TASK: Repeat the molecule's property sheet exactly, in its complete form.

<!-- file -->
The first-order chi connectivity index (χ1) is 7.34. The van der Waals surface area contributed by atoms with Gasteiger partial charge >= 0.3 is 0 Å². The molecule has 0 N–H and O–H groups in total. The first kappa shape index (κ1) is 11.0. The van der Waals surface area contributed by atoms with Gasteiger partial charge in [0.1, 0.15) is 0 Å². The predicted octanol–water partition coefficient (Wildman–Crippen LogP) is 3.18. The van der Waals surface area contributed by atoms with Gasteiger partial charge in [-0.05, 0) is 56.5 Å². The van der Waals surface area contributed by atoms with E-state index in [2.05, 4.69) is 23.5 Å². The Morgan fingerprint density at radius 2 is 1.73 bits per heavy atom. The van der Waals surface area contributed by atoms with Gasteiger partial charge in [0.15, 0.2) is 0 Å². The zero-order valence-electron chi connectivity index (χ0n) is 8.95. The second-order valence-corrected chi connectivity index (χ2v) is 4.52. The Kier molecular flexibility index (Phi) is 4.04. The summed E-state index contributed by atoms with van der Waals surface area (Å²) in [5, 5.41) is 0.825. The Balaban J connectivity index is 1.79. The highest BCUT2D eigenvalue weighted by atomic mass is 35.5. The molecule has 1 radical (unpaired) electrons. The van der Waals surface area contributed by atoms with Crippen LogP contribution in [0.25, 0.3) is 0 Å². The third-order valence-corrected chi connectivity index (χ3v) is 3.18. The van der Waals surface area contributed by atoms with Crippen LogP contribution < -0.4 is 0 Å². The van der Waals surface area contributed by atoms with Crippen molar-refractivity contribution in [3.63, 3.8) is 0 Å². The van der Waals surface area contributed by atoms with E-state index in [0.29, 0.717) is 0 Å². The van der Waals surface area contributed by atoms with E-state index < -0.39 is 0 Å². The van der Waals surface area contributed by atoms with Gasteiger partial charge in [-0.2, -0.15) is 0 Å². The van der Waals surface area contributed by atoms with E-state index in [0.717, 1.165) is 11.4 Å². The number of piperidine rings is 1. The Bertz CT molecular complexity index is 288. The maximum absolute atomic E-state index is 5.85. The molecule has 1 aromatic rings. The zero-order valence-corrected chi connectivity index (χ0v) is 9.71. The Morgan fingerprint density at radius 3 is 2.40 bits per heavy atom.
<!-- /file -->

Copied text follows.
The first-order chi connectivity index (χ1) is 7.34. The van der Waals surface area contributed by atoms with Gasteiger partial charge >= 0.3 is 0 Å². The molecule has 0 N–H and O–H groups in total. The first kappa shape index (κ1) is 11.0. The van der Waals surface area contributed by atoms with Gasteiger partial charge in [0.1, 0.15) is 0 Å². The predicted octanol–water partition coefficient (Wildman–Crippen LogP) is 3.18. The van der Waals surface area contributed by atoms with Gasteiger partial charge in [-0.05, 0) is 56.5 Å². The van der Waals surface area contributed by atoms with E-state index in [2.05, 4.69) is 23.5 Å². The Morgan fingerprint density at radius 2 is 1.73 bits per heavy atom. The van der Waals surface area contributed by atoms with Gasteiger partial charge in [0.15, 0.2) is 0 Å². The zero-order valence-electron chi connectivity index (χ0n) is 8.95. The second-order valence-corrected chi connectivity index (χ2v) is 4.52. The Kier molecular flexibility index (Phi) is 4.04. The summed E-state index contributed by atoms with van der Waals surface area (Å²) in [5, 5.41) is 0.825. The Balaban J connectivity index is 1.79. The highest BCUT2D eigenvalue weighted by atomic mass is 35.5. The molecule has 1 radical (unpaired) electrons. The van der Waals surface area contributed by atoms with Crippen LogP contribution in [0.25, 0.3) is 0 Å². The third-order valence-corrected chi connectivity index (χ3v) is 3.18. The van der Waals surface area contributed by atoms with Crippen LogP contribution < -0.4 is 0 Å². The van der Waals surface area contributed by atoms with Crippen molar-refractivity contribution in [3.63, 3.8) is 0 Å². The van der Waals surface area contributed by atoms with E-state index in [0.29, 0.717) is 0 Å². The van der Waals surface area contributed by atoms with E-state index < -0.39 is 0 Å². The van der Waals surface area contributed by atoms with Gasteiger partial charge in [-0.2, -0.15) is 0 Å². The van der Waals surface area contributed by atoms with E-state index in [0.717, 1.165) is 11.4 Å². The number of piperidine rings is 1. The Bertz CT molecular complexity index is 288. The maximum absolute atomic E-state index is 5.85. The molecule has 1 aromatic rings. The zero-order valence-corrected chi connectivity index (χ0v) is 9.71. The Morgan fingerprint density at radius 3 is 2.40 bits per heavy atom.